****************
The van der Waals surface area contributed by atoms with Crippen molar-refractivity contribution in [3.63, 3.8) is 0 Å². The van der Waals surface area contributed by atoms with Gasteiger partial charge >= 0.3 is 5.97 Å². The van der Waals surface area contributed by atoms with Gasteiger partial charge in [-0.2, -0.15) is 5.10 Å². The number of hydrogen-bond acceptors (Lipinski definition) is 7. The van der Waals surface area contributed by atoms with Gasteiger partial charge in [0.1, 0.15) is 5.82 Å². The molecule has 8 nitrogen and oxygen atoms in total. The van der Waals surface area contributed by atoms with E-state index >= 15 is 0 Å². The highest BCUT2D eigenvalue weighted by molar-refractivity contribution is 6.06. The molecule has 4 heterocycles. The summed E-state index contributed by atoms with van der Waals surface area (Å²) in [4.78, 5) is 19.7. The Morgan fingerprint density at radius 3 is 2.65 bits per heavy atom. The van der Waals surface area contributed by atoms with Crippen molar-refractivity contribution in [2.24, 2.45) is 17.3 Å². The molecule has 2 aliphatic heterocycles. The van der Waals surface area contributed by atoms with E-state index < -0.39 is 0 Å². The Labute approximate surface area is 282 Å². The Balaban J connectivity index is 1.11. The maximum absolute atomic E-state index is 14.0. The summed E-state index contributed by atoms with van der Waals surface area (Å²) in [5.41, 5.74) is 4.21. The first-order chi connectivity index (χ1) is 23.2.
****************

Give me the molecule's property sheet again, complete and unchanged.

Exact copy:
The van der Waals surface area contributed by atoms with Crippen molar-refractivity contribution in [3.63, 3.8) is 0 Å². The van der Waals surface area contributed by atoms with Gasteiger partial charge >= 0.3 is 5.97 Å². The van der Waals surface area contributed by atoms with Gasteiger partial charge in [-0.2, -0.15) is 5.10 Å². The number of hydrogen-bond acceptors (Lipinski definition) is 7. The van der Waals surface area contributed by atoms with Gasteiger partial charge in [0.1, 0.15) is 5.82 Å². The molecule has 8 nitrogen and oxygen atoms in total. The van der Waals surface area contributed by atoms with E-state index >= 15 is 0 Å². The highest BCUT2D eigenvalue weighted by molar-refractivity contribution is 6.06. The molecule has 4 heterocycles. The summed E-state index contributed by atoms with van der Waals surface area (Å²) in [4.78, 5) is 19.7. The Morgan fingerprint density at radius 3 is 2.65 bits per heavy atom. The van der Waals surface area contributed by atoms with Crippen molar-refractivity contribution in [2.24, 2.45) is 17.3 Å². The molecule has 2 aliphatic heterocycles. The van der Waals surface area contributed by atoms with E-state index < -0.39 is 0 Å². The Labute approximate surface area is 282 Å². The Balaban J connectivity index is 1.11. The maximum absolute atomic E-state index is 14.0. The summed E-state index contributed by atoms with van der Waals surface area (Å²) in [5.41, 5.74) is 4.21. The first-order chi connectivity index (χ1) is 23.2.